Cube decks vary a lot, mainly because of the fact that all cards are singletons. The most effective decks, however, typically follow an archetype. Archetypes are proven strategies that generalize a set of decks. They can be found in pretty much any format, from standard constructed to legacy constructed to booster draft. Some decks are primarily of one of these archetypes but may switch to another by changing how the cards are used, even in the middle of a match.
Beatdown decks try to win as fast as they can by using cheap aggressive creatures to overrun a slower opponent and take his 20 life before he can react. These decks focus on offense, often by giving up card advantage, life points and long term staying power. Good attackers, blocker removal and creature buffs are important for this archetype. At least half of the spells should be creatures for them to work.
Control decks are the opposite of aggro. They focus on surviving and growing until they subdue the opponent with powerful cards, so the cheap cards tend to be defensive, and the expensive ones, offensive. Essential components of a control deck are defense, diverse removal ("answers") and finishers. Card advantage spells like card draw, discard and mass removal are very desirable to have. Most spells should be about defense and a few should be finishers.
An aggro deck that starts offense early by setting up "clocks", that is, creatures taking life from the opponent. Then, it focuses on protecting that lead by killing or bouncing defenders, and discarding, countering or nullifying the opponent's removal somehow. Cheap creatures and midrange control are the base of this archetype. Fliers, shadow and unblockable creatures in general make great clocks. To protect them, counterspells are most effective, along with discard and untargetability effects. Reanimation and card draw helps to keep aggression and control coming.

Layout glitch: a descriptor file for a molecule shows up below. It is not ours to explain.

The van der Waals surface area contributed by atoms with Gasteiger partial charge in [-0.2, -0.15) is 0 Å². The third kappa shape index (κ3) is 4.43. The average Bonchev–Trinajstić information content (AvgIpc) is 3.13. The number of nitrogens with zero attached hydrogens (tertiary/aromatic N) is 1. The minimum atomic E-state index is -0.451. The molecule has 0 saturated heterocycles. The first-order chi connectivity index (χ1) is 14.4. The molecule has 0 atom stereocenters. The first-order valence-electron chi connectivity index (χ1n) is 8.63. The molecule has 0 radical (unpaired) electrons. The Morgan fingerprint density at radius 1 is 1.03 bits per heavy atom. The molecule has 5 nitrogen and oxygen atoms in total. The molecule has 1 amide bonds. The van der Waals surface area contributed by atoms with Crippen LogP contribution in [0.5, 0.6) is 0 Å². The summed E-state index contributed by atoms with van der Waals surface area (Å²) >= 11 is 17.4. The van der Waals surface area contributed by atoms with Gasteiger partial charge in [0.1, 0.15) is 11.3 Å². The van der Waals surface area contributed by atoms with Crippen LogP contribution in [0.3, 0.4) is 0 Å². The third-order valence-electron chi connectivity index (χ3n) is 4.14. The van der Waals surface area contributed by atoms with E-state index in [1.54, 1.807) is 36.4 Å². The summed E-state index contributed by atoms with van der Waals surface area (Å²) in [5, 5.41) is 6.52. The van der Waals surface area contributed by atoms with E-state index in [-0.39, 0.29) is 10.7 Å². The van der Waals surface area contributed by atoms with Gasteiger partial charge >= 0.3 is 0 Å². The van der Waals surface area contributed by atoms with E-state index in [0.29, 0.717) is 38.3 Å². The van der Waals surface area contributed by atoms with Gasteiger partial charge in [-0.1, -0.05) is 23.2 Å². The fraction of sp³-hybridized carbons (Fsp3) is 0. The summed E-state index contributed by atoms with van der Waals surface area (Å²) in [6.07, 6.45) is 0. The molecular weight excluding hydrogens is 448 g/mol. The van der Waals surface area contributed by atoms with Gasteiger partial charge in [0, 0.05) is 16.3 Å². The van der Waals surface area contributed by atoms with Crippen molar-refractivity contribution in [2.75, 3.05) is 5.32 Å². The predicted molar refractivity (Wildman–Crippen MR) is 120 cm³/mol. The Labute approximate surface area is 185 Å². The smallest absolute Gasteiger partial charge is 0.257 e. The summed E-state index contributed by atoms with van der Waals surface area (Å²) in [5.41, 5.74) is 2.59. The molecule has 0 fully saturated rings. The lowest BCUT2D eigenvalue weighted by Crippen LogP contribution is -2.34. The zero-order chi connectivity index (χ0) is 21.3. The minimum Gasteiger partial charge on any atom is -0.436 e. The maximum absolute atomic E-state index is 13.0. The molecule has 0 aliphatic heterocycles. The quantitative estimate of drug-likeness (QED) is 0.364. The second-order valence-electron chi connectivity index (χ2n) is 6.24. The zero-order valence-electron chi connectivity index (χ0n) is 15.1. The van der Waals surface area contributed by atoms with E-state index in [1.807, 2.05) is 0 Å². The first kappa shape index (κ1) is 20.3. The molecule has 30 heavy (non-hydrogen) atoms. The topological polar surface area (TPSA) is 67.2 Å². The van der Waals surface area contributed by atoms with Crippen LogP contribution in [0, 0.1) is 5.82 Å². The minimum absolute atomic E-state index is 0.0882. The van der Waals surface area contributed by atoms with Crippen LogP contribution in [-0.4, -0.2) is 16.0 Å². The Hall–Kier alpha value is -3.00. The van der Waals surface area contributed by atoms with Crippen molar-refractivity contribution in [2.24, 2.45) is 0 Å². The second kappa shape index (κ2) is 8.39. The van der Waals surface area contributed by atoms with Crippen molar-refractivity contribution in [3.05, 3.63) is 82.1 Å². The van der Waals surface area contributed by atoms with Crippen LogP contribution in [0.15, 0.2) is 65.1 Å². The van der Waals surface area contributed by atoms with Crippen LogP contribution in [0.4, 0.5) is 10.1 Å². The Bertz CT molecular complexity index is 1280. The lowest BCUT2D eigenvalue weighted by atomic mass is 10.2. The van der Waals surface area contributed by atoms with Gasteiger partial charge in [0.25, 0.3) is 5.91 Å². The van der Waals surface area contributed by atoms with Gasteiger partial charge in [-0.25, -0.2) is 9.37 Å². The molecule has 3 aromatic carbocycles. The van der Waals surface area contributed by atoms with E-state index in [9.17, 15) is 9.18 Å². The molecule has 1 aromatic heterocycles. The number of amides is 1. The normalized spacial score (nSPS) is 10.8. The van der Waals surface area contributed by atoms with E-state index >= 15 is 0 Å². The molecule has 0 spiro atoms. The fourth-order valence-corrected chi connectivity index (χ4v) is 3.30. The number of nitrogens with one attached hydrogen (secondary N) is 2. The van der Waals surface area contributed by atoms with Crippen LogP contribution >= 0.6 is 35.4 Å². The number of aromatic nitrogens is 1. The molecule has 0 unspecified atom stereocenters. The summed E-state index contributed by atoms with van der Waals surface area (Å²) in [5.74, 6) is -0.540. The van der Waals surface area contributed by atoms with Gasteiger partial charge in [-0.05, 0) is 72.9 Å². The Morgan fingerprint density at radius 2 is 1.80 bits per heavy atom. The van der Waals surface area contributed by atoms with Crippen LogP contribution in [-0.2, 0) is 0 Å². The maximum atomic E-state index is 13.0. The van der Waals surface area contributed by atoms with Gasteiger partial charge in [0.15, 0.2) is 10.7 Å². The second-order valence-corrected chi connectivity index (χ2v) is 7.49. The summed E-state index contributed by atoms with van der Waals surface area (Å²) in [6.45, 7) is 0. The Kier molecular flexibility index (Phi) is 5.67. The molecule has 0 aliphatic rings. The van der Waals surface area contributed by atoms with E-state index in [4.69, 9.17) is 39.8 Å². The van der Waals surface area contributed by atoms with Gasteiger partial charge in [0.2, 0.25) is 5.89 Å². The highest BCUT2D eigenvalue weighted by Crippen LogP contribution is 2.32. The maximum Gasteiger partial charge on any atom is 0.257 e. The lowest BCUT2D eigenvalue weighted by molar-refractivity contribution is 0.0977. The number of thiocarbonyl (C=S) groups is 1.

Somewhat of a short-term control deck, which defends and ramps during the first turns, then proceeds to deploying a stream of medium to expensive attackers. Controlling the beginning is important against aggro decks, and having more threats than the opponent has answers is the way to go against control. Early defense and midgame offense are the core of midrange. Removal, counterspells, blockers, mass removal and bounce are good early control elements, while 4-6 cost creatures that have a big impact of the game are effective threats.
The most different of these five archetypes, combo aims to win by putting together a combination of cards that's very hard to beat. An example is Illusions of Grandeur + Donate, a combo in which you cast Illusions to gain 20 life and Donate it to the opponent. When he can't pay its upkeep cost, he'll lose 20 life. Combo is, by far, the hardest archetype to draft though. The singleton restriction already makes it nearly impossible, and if you focus on getting one combination, it's possible that not all cards will show up. Tutors, card drawing, card filtering and protection for your combo in the form of card draw and discard are necessary. It is also good to have some defense, as it is unlikely there you'll find too quickly your combo pieces.